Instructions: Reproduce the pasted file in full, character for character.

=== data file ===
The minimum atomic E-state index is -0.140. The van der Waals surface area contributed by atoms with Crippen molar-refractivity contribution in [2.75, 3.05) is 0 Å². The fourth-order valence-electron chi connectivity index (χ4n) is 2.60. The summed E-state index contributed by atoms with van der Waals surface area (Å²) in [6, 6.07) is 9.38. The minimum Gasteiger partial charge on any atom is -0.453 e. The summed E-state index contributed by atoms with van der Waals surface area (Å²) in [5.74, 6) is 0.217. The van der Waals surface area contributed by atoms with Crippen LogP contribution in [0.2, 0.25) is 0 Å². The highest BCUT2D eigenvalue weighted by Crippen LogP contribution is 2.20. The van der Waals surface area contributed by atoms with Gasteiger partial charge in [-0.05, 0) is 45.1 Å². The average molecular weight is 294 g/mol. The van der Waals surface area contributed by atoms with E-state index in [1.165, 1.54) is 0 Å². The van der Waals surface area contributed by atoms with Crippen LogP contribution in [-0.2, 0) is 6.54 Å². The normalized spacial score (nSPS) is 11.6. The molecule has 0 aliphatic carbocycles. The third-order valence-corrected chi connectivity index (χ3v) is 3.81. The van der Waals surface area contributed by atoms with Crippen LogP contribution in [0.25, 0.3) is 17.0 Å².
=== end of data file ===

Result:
The minimum atomic E-state index is -0.140. The van der Waals surface area contributed by atoms with Crippen molar-refractivity contribution in [2.75, 3.05) is 0 Å². The fourth-order valence-electron chi connectivity index (χ4n) is 2.60. The summed E-state index contributed by atoms with van der Waals surface area (Å²) in [6, 6.07) is 9.38. The minimum Gasteiger partial charge on any atom is -0.453 e. The summed E-state index contributed by atoms with van der Waals surface area (Å²) in [5.74, 6) is 0.217. The van der Waals surface area contributed by atoms with Crippen LogP contribution in [0.2, 0.25) is 0 Å². The highest BCUT2D eigenvalue weighted by Crippen LogP contribution is 2.20. The van der Waals surface area contributed by atoms with Gasteiger partial charge in [-0.05, 0) is 45.1 Å². The average molecular weight is 294 g/mol. The van der Waals surface area contributed by atoms with E-state index in [1.165, 1.54) is 0 Å². The van der Waals surface area contributed by atoms with Crippen LogP contribution in [-0.2, 0) is 6.54 Å². The normalized spacial score (nSPS) is 11.6. The molecule has 0 aliphatic carbocycles. The third-order valence-corrected chi connectivity index (χ3v) is 3.81. The van der Waals surface area contributed by atoms with Crippen LogP contribution in [0.25, 0.3) is 17.0 Å².